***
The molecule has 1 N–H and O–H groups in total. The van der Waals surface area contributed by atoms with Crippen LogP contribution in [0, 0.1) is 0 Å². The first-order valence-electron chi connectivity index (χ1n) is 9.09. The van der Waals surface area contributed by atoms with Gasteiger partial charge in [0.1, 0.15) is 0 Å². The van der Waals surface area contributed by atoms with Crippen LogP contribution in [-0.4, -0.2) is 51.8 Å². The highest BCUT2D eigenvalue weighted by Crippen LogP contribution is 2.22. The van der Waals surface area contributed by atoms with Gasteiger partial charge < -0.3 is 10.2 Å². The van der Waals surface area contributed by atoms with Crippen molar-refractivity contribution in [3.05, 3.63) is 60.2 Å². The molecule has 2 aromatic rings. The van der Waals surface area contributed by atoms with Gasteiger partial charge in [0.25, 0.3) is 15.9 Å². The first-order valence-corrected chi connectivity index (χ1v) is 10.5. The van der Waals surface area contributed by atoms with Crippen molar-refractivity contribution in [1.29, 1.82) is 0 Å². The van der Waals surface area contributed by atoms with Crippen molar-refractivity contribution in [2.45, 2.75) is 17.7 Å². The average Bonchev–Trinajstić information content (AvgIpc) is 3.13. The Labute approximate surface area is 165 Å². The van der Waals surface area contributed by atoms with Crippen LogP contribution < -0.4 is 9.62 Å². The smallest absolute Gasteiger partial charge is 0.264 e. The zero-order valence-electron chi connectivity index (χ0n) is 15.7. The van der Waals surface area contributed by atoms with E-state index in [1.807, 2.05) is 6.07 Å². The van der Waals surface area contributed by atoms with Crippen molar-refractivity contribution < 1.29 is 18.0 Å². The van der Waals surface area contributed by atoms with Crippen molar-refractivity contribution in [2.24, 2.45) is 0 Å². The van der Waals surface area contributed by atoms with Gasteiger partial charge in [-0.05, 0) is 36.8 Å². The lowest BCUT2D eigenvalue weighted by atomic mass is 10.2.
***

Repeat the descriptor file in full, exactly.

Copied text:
The molecule has 1 N–H and O–H groups in total. The van der Waals surface area contributed by atoms with Crippen LogP contribution in [0, 0.1) is 0 Å². The first-order valence-electron chi connectivity index (χ1n) is 9.09. The van der Waals surface area contributed by atoms with Gasteiger partial charge in [0.1, 0.15) is 0 Å². The van der Waals surface area contributed by atoms with Crippen LogP contribution in [-0.4, -0.2) is 51.8 Å². The highest BCUT2D eigenvalue weighted by Crippen LogP contribution is 2.22. The van der Waals surface area contributed by atoms with Gasteiger partial charge < -0.3 is 10.2 Å². The van der Waals surface area contributed by atoms with Crippen molar-refractivity contribution in [3.05, 3.63) is 60.2 Å². The molecule has 2 aromatic rings. The van der Waals surface area contributed by atoms with Gasteiger partial charge in [0.25, 0.3) is 15.9 Å². The first-order valence-corrected chi connectivity index (χ1v) is 10.5. The van der Waals surface area contributed by atoms with Crippen molar-refractivity contribution in [1.29, 1.82) is 0 Å². The van der Waals surface area contributed by atoms with Crippen molar-refractivity contribution in [2.45, 2.75) is 17.7 Å². The average Bonchev–Trinajstić information content (AvgIpc) is 3.13. The Labute approximate surface area is 165 Å². The van der Waals surface area contributed by atoms with Crippen LogP contribution < -0.4 is 9.62 Å². The smallest absolute Gasteiger partial charge is 0.264 e. The zero-order valence-electron chi connectivity index (χ0n) is 15.7. The van der Waals surface area contributed by atoms with E-state index in [1.807, 2.05) is 6.07 Å². The van der Waals surface area contributed by atoms with Crippen molar-refractivity contribution < 1.29 is 18.0 Å². The van der Waals surface area contributed by atoms with Crippen molar-refractivity contribution in [2.24, 2.45) is 0 Å². The van der Waals surface area contributed by atoms with Gasteiger partial charge in [-0.05, 0) is 36.8 Å². The lowest BCUT2D eigenvalue weighted by atomic mass is 10.2.